Attending the 2012 Citizen of the Year dinner on Friday night was a trip down memory lane -- and not just because it was honouring a Historical Society volunteer.
During the years I was a reporter, editor, and then publisher at the Daily Herald, the Citizen of the Year dinner was a highlight; a time to shine the light on positive aspects of our community, rather than revealing the negative side, which is the daily responsibility of the news media. That annual event -- and writing a column for this page -- were two of my favourite things about working at the newspaper. A quick thank you to Perry for offering me the chance to write for the Herald again, but without all the accompanying the headaches of his job. I’m very happy to continue teaching as my occupation, as I’ve been doing for nearly 10 years now.
Sitting at this year’s dinner for Harris May, and looking through the list of past recipients, I remembered attending many of those dinners and thought of the people who had been previously honoured. Many of them are now gone, unfortunately. Two that come to mind as dying far too young are Marge Nainaar and Bernice Sayese, both dynamic women within their spheres of influence in our city. Another Citizen of the Year whom we lost far too soon was Ajay Krishan, who was the youngest honoree in the history of the award at the time it was given to him in 1992. Examples like these remind us to say thank you when we can, whether in small gestures or formal events.
Other honorees from the list were in attendance on Friday night and continue to serve our community; just two examples are Herschel Davidner, who refuses to let time diminish his enthusiasm for good works, or Malcolm Jenkins, who finds ways to encourage philanthropy from others as well as providing an ongoing example himself. They show us that achieving an award is no excuse to take a break from involvement.
During the years I was directly involved in the award, the one thing that stands out is the humility of the recipients. Although it was before my time as editor, the story goes that the Kinsmen Club and Herald representatives who surprised Davidner with his award had to spend a half hour convincing him to accept it before the news conference could go on. Without exception, none of the top citizens expected such an award; each was just doing his or her job in the community.
So it was with this year’s honoree. Having known Harris and Diane May for many years, it was a bit of a joke when the full-page ads in the Herald showed Harris’s photo amid fireworks and starbursts, since that’s so unlike him. Another of the quiet, steadfast workers who get things done in our community -- in this case, for the Historical Society, Habitat for Humanity, the Mann Art Gallery, and last year’s Centennial of Flight airshow -- Harris would never expect to be put in the spotlight. Yet, like all the others before him, he graciously accepted the award, sharing the accolades with the family, friends and other volunteers who made things happen.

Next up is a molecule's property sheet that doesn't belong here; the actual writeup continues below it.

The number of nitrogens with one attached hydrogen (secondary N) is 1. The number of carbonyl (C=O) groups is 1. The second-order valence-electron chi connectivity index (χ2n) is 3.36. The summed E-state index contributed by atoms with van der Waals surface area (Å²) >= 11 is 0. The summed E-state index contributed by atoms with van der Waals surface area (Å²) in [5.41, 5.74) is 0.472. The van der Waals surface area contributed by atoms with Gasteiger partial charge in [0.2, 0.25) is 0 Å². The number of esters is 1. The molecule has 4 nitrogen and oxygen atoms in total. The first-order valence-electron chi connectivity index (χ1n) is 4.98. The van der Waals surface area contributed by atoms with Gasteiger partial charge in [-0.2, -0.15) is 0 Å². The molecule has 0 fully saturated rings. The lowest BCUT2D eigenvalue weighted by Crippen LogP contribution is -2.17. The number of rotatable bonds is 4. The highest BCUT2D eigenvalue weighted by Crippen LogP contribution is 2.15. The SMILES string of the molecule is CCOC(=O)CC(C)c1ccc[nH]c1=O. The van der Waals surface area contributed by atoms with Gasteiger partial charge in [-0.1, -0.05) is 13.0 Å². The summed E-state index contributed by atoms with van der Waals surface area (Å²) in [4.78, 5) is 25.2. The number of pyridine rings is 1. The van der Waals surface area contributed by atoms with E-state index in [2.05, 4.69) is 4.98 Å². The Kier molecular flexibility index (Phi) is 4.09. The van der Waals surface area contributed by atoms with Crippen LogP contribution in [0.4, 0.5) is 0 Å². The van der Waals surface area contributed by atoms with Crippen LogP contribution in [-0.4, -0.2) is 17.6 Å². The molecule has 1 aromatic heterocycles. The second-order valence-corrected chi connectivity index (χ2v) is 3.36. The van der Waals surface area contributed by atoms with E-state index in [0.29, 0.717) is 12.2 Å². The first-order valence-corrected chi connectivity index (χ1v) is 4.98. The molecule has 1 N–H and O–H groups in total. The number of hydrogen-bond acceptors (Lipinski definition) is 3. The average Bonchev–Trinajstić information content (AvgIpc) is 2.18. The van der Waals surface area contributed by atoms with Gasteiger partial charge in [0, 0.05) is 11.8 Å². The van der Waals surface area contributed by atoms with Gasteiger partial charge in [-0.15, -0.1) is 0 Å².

Other volunteer work by Harris, which was not publicly acknowledged at the dinner, was part of the reason I and many others from our women’s group were at this year’s dinner. The Canadian Federation of University Women is a females-only organization, dedicated to supporting higher education for women. Diane May has been a member of the local club longer than I’ve been a member, and I joined more than 25 years ago. She has served as president for years, and before that, as treasurer. I like to think that the award given to Harris is also an award to Diane, for her volunteerism with our group and many others. Since CFUW is a women’s group, it was Diane’s name was on the books as treasurer for years; but it was really Harris’s accounting training we were relying upon, and continue to follow.
The main fundraiser for CFUW -- Prince Albert is our book sale, which now supports five scholarships to local high school graduates. Donated books are put out for perusal and purchase for a few weekends of the year. The rest of the time, they’re in storage. The number of times that the May half ton truck was put into service -- along with the May children -- to move boxes and boxes books for the sale is countless. Harris, along with my husband and kids, and many other spouses and children of club members who have “volunteered” to help with our book sales are like unofficial members of the club. Thank you all.
And so it is for so many organizations in our community: not only are there the leaders, who become the public face and are sometimes forced to accept the glory for the work, but there are the countless others who help out to make things happen. What would Prince Albert be without its volunteers? We don’t want to know.
Barb Gustafson, a lifelong resident of Prince Albert, is a former reporter, editor and publisher at the Daily Herald.